Letter to the Editor: New Residence Hall causing concerns

(PHOTO/Alyse Nelson)
(PHOTO/Alyse Nelson)
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Justin Blowers
Contributor

The New Residence Hall is the incomplete “luxury” dorm on Troy University’s campus. While it was supposed to be finished in time for students to move in before the fall semester began, work still continues on many parts of the dorm.

Many things will stand out to someone who observes the dorm from the outside. The ongoing construction to build the back portion of the dorm is the most apparent of the many aesthetic problems. The grass seems to have been hastily thrown down to meet a completion date; it does not look healthy and has many dead patches.

Moving inside the dorm, the situation is mostly masked, but it remains the same. The tornado shelter, which has inexplicably appeared in place of the advertised 3-D theater, is filled with chairs that one can only assume will be put in the unfinished common area, the arch. The work on the arch seems to have made very little to no progress in the week that I have stayed here, and the inside work looks like it was not even started until very recently.

The finished portions of the dorm leave much to be desired from the $2,600 minimum price tag. The elevator for the men’s side feels like it’s an old one from Shackelford Hall or Clements Hall instead of being new. The most jarring issue is not the slipshod installation of the floorboards or showers, but the actual water itself. In a test done by my roommate and me, for three days we have filled a clean cup with shower and faucet water from the sink. Every test resulted in different-colored particles in the water. This is completely unacceptable for a dorm, new or otherwise.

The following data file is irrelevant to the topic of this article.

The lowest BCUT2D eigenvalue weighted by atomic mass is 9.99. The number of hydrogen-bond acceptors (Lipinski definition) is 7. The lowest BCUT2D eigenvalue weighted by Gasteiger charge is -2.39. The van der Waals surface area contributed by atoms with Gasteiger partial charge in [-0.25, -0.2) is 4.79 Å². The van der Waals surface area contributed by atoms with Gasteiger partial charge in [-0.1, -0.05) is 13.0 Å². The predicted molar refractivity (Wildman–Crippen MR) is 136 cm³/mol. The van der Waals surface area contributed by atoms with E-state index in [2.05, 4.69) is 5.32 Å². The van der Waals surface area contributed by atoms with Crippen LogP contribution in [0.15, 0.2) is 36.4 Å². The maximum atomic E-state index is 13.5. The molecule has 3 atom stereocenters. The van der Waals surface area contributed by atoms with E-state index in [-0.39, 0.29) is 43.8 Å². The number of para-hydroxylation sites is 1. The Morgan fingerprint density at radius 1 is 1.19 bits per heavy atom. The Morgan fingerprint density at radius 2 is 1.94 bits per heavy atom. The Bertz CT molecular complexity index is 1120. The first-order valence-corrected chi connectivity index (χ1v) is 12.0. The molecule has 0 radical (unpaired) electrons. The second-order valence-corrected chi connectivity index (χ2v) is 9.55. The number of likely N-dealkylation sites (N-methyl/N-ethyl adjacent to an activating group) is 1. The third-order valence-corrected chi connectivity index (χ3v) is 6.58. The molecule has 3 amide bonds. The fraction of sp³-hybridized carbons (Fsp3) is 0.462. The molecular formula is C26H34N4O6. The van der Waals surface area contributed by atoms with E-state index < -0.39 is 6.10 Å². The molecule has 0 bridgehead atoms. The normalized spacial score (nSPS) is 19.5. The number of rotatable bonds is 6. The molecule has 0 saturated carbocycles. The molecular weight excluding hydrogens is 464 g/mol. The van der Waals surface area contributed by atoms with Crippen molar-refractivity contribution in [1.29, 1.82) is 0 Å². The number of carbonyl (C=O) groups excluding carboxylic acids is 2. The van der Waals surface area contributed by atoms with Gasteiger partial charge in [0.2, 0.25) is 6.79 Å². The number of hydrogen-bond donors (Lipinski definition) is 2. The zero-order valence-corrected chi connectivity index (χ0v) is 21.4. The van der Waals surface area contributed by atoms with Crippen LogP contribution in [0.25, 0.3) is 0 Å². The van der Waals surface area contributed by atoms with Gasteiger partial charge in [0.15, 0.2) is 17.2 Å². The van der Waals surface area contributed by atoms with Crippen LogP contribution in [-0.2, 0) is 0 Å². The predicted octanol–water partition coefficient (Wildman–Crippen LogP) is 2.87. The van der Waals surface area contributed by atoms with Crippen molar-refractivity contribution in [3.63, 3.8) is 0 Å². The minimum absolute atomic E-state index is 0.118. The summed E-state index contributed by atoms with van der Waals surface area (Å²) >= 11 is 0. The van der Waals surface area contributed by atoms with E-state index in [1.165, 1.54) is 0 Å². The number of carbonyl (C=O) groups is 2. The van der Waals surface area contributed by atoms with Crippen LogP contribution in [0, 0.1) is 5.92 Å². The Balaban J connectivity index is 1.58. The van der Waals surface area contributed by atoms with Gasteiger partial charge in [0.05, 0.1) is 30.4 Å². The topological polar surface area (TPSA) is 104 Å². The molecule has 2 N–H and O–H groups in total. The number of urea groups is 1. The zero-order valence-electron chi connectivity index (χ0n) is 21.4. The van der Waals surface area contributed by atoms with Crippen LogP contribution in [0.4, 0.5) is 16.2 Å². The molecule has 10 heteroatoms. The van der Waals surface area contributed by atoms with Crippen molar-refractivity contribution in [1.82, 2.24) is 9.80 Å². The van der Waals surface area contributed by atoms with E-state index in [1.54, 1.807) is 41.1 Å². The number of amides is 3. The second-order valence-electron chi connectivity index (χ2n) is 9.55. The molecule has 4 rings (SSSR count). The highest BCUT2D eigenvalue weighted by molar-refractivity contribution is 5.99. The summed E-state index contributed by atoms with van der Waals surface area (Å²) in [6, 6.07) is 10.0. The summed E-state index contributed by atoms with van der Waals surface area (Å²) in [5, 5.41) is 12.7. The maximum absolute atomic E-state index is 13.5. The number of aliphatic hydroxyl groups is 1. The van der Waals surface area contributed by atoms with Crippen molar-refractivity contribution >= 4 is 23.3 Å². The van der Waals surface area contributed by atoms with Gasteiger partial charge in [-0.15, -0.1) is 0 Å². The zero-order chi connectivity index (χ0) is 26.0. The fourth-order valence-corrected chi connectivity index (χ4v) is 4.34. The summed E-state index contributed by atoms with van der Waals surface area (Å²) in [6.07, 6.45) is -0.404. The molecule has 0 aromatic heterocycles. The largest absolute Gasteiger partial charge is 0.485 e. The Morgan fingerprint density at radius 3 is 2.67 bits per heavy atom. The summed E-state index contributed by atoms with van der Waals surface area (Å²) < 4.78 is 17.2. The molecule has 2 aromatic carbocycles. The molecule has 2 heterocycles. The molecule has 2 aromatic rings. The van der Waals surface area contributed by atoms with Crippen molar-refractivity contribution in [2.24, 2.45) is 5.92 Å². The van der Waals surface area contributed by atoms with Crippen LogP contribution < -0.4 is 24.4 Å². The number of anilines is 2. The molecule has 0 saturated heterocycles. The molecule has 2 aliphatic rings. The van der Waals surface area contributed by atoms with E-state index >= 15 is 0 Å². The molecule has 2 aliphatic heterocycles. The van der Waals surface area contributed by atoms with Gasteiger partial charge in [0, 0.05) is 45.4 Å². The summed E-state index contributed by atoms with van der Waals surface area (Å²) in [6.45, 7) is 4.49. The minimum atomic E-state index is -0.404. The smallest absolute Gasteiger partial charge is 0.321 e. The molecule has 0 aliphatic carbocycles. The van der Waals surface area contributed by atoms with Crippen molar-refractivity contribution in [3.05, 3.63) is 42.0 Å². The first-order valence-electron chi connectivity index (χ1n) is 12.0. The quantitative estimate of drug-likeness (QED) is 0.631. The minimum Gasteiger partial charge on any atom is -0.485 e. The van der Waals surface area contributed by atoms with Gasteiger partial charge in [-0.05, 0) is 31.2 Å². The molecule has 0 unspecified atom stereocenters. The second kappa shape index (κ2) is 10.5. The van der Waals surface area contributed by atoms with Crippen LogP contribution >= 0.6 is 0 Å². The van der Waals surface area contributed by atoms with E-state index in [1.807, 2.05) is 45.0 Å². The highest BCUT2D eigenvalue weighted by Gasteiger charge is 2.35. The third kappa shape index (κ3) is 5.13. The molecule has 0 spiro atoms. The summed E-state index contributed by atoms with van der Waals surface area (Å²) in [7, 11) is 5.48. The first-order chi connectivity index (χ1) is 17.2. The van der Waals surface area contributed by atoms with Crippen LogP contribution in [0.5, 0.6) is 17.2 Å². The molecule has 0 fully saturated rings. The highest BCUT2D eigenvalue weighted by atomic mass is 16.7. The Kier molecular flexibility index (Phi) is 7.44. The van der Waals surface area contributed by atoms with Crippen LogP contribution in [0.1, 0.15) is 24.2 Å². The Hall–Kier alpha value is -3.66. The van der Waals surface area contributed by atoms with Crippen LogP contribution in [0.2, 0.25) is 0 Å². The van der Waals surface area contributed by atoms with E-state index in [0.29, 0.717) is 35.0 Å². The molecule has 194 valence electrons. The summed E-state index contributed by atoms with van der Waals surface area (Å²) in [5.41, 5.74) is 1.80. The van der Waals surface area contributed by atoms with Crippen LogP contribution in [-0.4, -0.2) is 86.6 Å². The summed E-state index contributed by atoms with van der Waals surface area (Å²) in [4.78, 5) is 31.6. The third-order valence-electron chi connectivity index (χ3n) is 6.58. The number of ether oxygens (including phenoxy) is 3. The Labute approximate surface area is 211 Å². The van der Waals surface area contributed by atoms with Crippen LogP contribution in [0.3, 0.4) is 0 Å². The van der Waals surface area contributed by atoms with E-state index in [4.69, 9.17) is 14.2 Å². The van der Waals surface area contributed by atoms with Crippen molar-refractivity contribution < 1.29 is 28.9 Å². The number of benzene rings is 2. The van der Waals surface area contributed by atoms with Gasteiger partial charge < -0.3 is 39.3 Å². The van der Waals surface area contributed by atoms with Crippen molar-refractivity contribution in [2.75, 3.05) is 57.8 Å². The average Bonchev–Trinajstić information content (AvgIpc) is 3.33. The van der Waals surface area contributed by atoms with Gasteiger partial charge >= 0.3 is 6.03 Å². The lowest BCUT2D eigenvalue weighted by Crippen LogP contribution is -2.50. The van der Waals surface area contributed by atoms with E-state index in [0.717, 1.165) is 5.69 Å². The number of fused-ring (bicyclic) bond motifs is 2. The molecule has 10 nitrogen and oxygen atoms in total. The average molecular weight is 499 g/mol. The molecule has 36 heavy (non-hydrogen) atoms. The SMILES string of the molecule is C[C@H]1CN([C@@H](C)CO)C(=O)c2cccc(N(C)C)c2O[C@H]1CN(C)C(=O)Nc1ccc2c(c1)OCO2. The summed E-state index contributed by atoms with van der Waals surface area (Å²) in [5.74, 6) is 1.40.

Aside from the broken promises, the New Residence Hall has the potential to be great, but falls short in many aspects. In its current condition, the price tag on the dorm is too high for what we have been provided. Once the construction is completed and the other issues addressed, the dorm may meet the standard of the Trojan Way, but it currently fails to live up to the “luxury” it was advertised as.